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Adverse selection

Adverse selection or anti-selection is a term used in economics and insurance.

It was originally used in insurance to describe a situation where the people who take out insurance are more likely to make a claim than the population of people used by the insurer to set their rates. For example, when setting rates for a life insurance contract, a life insurer may look at death rates among people of a certain age in a certain area. Now suppose that there are two groups among the population, smokers and non smokers, and the insurer can't tell which is which so they each pay the same premiums. Non smokers know that they are less likely to die than average an that they are cross subsidising smokers, so will be reluctant to insure themselves, while smokers will have a higher likelihood of claiming so will be more likely to buy insurance. The insurance company ends up with people with higher average mortality rates than allowed for when setting premiums.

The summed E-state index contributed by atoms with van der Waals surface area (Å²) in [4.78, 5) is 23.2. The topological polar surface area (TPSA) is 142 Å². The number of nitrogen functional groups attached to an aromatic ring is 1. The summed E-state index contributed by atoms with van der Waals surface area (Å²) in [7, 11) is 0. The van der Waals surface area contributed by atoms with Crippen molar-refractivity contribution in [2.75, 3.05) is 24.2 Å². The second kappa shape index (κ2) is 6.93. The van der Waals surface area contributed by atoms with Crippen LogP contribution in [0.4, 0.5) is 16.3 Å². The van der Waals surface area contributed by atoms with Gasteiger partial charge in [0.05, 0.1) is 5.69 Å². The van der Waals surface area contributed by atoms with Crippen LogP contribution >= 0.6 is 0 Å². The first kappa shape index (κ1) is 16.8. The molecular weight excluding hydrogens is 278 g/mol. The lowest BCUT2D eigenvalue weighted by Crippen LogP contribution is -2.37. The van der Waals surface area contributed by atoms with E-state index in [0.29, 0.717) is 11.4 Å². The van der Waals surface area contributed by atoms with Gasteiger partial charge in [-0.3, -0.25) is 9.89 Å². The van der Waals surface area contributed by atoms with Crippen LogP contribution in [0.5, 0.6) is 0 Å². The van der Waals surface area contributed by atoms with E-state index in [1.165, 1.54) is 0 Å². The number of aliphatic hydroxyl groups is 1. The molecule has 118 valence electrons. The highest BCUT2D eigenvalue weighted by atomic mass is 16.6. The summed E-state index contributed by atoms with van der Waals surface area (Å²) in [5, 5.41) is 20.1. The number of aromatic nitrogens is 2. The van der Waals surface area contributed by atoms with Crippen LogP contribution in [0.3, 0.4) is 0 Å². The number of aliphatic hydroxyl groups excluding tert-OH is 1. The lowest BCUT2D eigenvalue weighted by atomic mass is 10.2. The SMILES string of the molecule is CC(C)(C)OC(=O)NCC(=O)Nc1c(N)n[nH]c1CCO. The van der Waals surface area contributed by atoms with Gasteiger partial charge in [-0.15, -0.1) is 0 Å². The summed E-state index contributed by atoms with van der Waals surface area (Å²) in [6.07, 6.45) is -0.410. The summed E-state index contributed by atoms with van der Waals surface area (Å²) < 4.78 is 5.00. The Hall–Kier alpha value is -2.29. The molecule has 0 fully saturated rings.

A key condition for there to be adverse selection is an asymmetry of information - people buying insurance know whether they are smokers or not, whereas the insurance company doesn't. If the insurance company knew who smokes and who doesn't, it could set rates differently for each group and there would be no adverse selection.

The concept of adverse selection has been generalised by economists into markets other than insurance, where similar asymmetries of information may exist.